Inductive Reasoning

Generally, we subconsciously make decisions based on our past observations and experiences. For example, if you leave for work and it's raining outside, you reasonably assume that it will rain the whole way and decide to carry an umbrella. This decision is an example of inductive reasoning. Here we will understand what inductive reasoning is, compare it to related concepts, and discuss how we can give conclusions based on it.

Inductive Reasoning Inductive Reasoning

Create learning materials about Inductive Reasoning with our free learning app!

  • Instand access to millions of learning materials
  • Flashcards, notes, mock-exams and more
  • Everything you need to ace your exams
Create a free account
Contents
Table of contents

    Definition of inductive reasoning

    Inductive reasoning is a reasoning method that recognizes patterns and evidence from specific occurrences to reach a general conclusion. The general unproven conclusion we reach using inductive reasoning is called a conjecture or hypothesis.

    With inductive reasoning, the conjecture is supported by truth but is made from observations about specific situations. So, the statements may not always be true in all cases when making the conjecture. Inductive reasoning is often used to predict future outcomes. Conversely, deductive reasoning is more certain and can be used to draw conclusions about specific circumstances using generalized information or patterns.

    Deductive reasoning is a reasoning method that makes conclusions based on multiple logical premises which are known to be true.

    The difference between inductive reasoning and deductive reasoning is that, if the observation is true, then the conclusion will be true when using deductive reasoning. However, when using inductive reasoning, even though the statement is true, the conclusion won’t necessarily be true. Often inductive reasoning is referred to as the "Bottom-Up" approach as it uses evidence from specific scenarios to give generalized conclusions. Whereas, deductive reasoning is called the "Top-Down" approach as its draws conclusions about specific information based on the generalized statement.

    Inductive reasoning, Inductive reasoning vs. Deductive reasoning, StudySmarterInductive reasoning vs. Deductive reasoning, slideplayer.com

    Let’s understand it by taking an example.

    Deductive Reasoning

    Consider the true statements – Numbers ending with 0 and 5 are divisible by 5. Number 20 ends with 0.

    Conjecture – Number 20 must be divisible by 5.

    Here, our statements are true, which leads to true conjecture.

    Inductive Reasoning

    True statement – My dog is brown. My neighbor’s dog is also brown.

    Conjecture – All dogs are brown.

    Here, the statements are true, but the conjecture made from it is false.

    Caution: It is not always the case that the conjecture is true. We should always validate it, as it may have more than one hypothesis that fits the sample set. Example: x2>x . This is correct for all integers except 0 and 1.

    Examples of inductive reasoning

    Here are some examples of inductive reasoning that show how a conjecture is formed.

    Find the next number in the sequence 1,2,4,7,11 by inductive reasoning.

    Solution:

    Observe: We see the sequence is increasing.

    Pattern:

    Inductive reasoning, Inductive reasoning sequence, StudySmarterSequence Pattern, Mouli Javia - StudySmarter Originals

    Here the number increases by 1,2,3,4 respectively.

    Conjecture: The next number will be 16, because 11+5=16.

    Types of inductive reasoning

    The different types of inductive reasonings are categorized as follows:

    • Generalization

    This form of reasoning gives the conclusion of a broader population from a small sample.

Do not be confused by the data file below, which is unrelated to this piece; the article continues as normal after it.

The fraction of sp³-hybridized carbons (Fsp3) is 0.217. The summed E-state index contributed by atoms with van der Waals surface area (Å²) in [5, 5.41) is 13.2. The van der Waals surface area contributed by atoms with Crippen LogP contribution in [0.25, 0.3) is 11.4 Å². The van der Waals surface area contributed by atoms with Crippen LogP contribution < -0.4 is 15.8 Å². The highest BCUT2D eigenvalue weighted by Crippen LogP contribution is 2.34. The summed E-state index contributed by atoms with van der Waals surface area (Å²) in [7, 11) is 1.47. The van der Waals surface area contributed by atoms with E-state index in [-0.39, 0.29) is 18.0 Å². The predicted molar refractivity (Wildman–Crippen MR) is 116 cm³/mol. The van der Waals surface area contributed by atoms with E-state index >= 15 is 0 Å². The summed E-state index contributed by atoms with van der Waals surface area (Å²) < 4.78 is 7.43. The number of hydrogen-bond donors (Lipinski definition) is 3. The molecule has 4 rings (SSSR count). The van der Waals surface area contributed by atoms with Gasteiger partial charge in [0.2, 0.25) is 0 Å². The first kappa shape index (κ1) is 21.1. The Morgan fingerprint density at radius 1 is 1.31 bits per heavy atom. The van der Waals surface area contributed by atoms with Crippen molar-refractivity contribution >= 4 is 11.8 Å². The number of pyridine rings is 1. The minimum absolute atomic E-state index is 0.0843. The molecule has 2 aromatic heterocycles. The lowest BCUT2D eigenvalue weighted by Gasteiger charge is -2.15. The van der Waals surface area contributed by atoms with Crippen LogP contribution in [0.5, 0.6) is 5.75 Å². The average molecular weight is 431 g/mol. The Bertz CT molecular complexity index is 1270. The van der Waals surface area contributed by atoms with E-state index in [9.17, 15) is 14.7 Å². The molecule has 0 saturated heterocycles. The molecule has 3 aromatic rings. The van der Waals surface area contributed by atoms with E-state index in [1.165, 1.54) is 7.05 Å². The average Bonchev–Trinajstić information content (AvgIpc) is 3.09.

Example: All doves I have seen are white. So, most of the doves are probably white.

    • Statistical Induction

    Here, the conclusion is drawn based on a statistical representation of the sample set.

    Example: 7 doves out of 10 I have seen are white. So, about 70% of doves are white.

    • Bayesian Induction

    This is similar to statistical induction, but additional information is added with the intention of making the hypothesis more accurate.

    Example: 7 doves out of 10 in the U.S. are white. So about 70% of doves in the U.S. are white.

    • Causal Inference

    This type of reasoning forms a causal connection between evidence and hypothesis.

    Example: I have always seen doves during winter; so, I will probably see doves this winter.

    • Analogical Induction

    This inductive method draws conjecture from similar qualities or features of two events.

    Example: I have seen white doves in the park. I also have seen white geese there. So, doves and geese are both of the same species.

    • Predictive Induction

    This inductive reasoning predicts a future outcome based on past occurrence(s).

    Example: There are always white doves in the park. So, the next dove which comes will also be white.

    Methods of inductive reasoning

    Inductive reasoning consists of the following steps:

    1. Observe the sample set and identify the patterns.

    2. Make a conjecture based on the pattern.

    3. Verify the conjecture.

    How to make and test conjectures?

    To find the true conjecture from provided information, we first should learn how to make a conjecture. Also, to prove the newly formed conjecture true in all similar circumstances, we need to test it for other similar evidence.

    Let us understand it by taking an example.

    Derive a conjecture for three consecutive numbers and test the conjecture.

    Remember: Consecutive numbers are numbers that come after another in increasing order.

    Solution:

    Consider groups of three consecutive numbers. Here these numbers are integers.

    1,2,3 ; 5,6,7 ; 10,11,12

    To make a conjecture, we first find a pattern.

    1+2+3 ; 5+6+7 ; 10+11+12

    Pattern: 1+2+3=6 6=2×3

    5+6+7=18 18=6×310+11+12=33 33=11×3

    As we can see this pattern for the given type of numbers, let’s make a conjecture.

    Conjecture: The sum of three consecutive numbers is equal to three times the middle number of the given sum.

    Now we test this conjecture on another sequence to consider if the derived conclusion is in fact true for all consecutive numbers.

    Test: We take three consecutive numbers 50,51,52.

    50+51+52=153 153=51×3

    Counterexample

    A conjecture is said to be true if it is true for all the cases and observations. So if any one of the cases is false, the conjecture is considered false. The case which shows the conjecture is false is called the counterexample for that conjecture.

    It is sufficient to show only one counterexample to prove the conjecture false.

    The difference between two numbers is always less than its sum. Find the counterexample to prove this conjecture false.

    Solution:

    Let us consider two integer numbers say -2 and -3.

    Sum: (-2)+(-3)=-5